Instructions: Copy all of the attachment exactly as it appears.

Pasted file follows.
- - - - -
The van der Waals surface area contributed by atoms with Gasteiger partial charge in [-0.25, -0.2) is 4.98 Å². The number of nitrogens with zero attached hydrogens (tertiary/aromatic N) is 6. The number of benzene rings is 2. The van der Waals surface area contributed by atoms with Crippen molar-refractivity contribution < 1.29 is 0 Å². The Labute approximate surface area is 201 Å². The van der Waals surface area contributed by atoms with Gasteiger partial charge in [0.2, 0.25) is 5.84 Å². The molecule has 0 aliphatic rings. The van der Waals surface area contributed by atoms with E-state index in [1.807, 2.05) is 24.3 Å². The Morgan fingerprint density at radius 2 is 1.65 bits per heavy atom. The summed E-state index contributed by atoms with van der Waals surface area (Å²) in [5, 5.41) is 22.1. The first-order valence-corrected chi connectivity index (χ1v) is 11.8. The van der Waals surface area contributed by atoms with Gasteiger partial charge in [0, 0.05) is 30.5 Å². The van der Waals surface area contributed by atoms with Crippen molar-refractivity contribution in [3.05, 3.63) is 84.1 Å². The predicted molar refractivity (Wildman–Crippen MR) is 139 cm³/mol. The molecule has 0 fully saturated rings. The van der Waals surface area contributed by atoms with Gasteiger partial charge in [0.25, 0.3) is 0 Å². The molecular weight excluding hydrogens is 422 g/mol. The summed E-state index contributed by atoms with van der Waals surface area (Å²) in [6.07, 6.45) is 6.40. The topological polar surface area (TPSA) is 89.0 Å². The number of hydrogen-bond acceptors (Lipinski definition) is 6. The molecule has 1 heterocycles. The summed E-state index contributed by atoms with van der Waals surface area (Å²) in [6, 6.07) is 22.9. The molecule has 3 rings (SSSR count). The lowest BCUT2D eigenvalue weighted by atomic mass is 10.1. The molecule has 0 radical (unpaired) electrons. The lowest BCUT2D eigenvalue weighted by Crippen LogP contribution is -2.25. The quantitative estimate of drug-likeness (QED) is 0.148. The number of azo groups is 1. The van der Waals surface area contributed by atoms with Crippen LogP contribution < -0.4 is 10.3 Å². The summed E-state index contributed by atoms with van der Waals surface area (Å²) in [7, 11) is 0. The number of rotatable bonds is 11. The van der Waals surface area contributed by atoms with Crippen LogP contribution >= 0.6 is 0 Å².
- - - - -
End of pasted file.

The van der Waals surface area contributed by atoms with Gasteiger partial charge in [-0.25, -0.2) is 4.98 Å². The number of nitrogens with zero attached hydrogens (tertiary/aromatic N) is 6. The number of benzene rings is 2. The van der Waals surface area contributed by atoms with Crippen molar-refractivity contribution < 1.29 is 0 Å². The Labute approximate surface area is 201 Å². The van der Waals surface area contributed by atoms with Gasteiger partial charge in [0.2, 0.25) is 5.84 Å². The molecule has 0 aliphatic rings. The van der Waals surface area contributed by atoms with E-state index in [1.807, 2.05) is 24.3 Å². The Morgan fingerprint density at radius 2 is 1.65 bits per heavy atom. The summed E-state index contributed by atoms with van der Waals surface area (Å²) in [5, 5.41) is 22.1. The first-order valence-corrected chi connectivity index (χ1v) is 11.8. The van der Waals surface area contributed by atoms with Gasteiger partial charge in [0, 0.05) is 30.5 Å². The van der Waals surface area contributed by atoms with Crippen molar-refractivity contribution in [3.05, 3.63) is 84.1 Å². The predicted molar refractivity (Wildman–Crippen MR) is 139 cm³/mol. The molecule has 0 fully saturated rings. The van der Waals surface area contributed by atoms with Gasteiger partial charge in [0.25, 0.3) is 0 Å². The molecular weight excluding hydrogens is 422 g/mol. The summed E-state index contributed by atoms with van der Waals surface area (Å²) in [6.07, 6.45) is 6.40. The topological polar surface area (TPSA) is 89.0 Å². The number of hydrogen-bond acceptors (Lipinski definition) is 6. The molecule has 1 heterocycles. The summed E-state index contributed by atoms with van der Waals surface area (Å²) in [6, 6.07) is 22.9. The molecule has 3 rings (SSSR count). The lowest BCUT2D eigenvalue weighted by atomic mass is 10.1. The molecule has 0 radical (unpaired) electrons. The lowest BCUT2D eigenvalue weighted by Crippen LogP contribution is -2.25. The quantitative estimate of drug-likeness (QED) is 0.148. The number of azo groups is 1. The van der Waals surface area contributed by atoms with Crippen LogP contribution < -0.4 is 10.3 Å². The summed E-state index contributed by atoms with van der Waals surface area (Å²) in [7, 11) is 0. The number of rotatable bonds is 11. The van der Waals surface area contributed by atoms with Crippen LogP contribution >= 0.6 is 0 Å².